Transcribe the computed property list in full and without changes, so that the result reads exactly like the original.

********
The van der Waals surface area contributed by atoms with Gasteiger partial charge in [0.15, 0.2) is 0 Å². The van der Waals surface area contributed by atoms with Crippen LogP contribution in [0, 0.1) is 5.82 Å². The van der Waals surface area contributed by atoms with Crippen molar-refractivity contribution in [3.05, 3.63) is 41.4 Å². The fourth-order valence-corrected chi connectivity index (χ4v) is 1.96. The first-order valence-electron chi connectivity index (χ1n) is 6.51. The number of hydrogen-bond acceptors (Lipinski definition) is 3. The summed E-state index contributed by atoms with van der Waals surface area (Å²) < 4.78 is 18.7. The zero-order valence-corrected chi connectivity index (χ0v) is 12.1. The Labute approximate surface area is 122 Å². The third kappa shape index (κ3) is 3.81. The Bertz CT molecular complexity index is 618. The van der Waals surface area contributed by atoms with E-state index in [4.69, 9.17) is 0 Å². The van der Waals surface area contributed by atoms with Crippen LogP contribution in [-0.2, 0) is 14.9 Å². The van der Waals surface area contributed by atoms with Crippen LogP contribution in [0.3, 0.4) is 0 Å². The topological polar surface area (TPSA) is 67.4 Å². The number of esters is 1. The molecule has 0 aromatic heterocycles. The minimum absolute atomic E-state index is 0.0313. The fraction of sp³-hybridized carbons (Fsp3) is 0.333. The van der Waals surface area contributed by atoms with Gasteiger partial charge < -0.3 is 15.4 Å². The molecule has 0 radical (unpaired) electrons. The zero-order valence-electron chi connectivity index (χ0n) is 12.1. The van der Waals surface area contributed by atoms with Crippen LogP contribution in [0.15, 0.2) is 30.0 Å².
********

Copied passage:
The van der Waals surface area contributed by atoms with Gasteiger partial charge in [0.15, 0.2) is 0 Å². The van der Waals surface area contributed by atoms with Crippen LogP contribution in [0, 0.1) is 5.82 Å². The van der Waals surface area contributed by atoms with Crippen molar-refractivity contribution in [3.05, 3.63) is 41.4 Å². The fourth-order valence-corrected chi connectivity index (χ4v) is 1.96. The first-order valence-electron chi connectivity index (χ1n) is 6.51. The number of hydrogen-bond acceptors (Lipinski definition) is 3. The summed E-state index contributed by atoms with van der Waals surface area (Å²) < 4.78 is 18.7. The zero-order valence-corrected chi connectivity index (χ0v) is 12.1. The Labute approximate surface area is 122 Å². The third kappa shape index (κ3) is 3.81. The Bertz CT molecular complexity index is 618. The van der Waals surface area contributed by atoms with E-state index in [4.69, 9.17) is 0 Å². The van der Waals surface area contributed by atoms with Crippen LogP contribution in [-0.2, 0) is 14.9 Å². The van der Waals surface area contributed by atoms with Crippen LogP contribution in [0.3, 0.4) is 0 Å². The topological polar surface area (TPSA) is 67.4 Å². The number of esters is 1. The molecule has 0 aromatic heterocycles. The minimum absolute atomic E-state index is 0.0313. The fraction of sp³-hybridized carbons (Fsp3) is 0.333. The van der Waals surface area contributed by atoms with Gasteiger partial charge < -0.3 is 15.4 Å². The molecule has 0 radical (unpaired) electrons. The zero-order valence-electron chi connectivity index (χ0n) is 12.1. The van der Waals surface area contributed by atoms with Crippen LogP contribution in [0.15, 0.2) is 30.0 Å².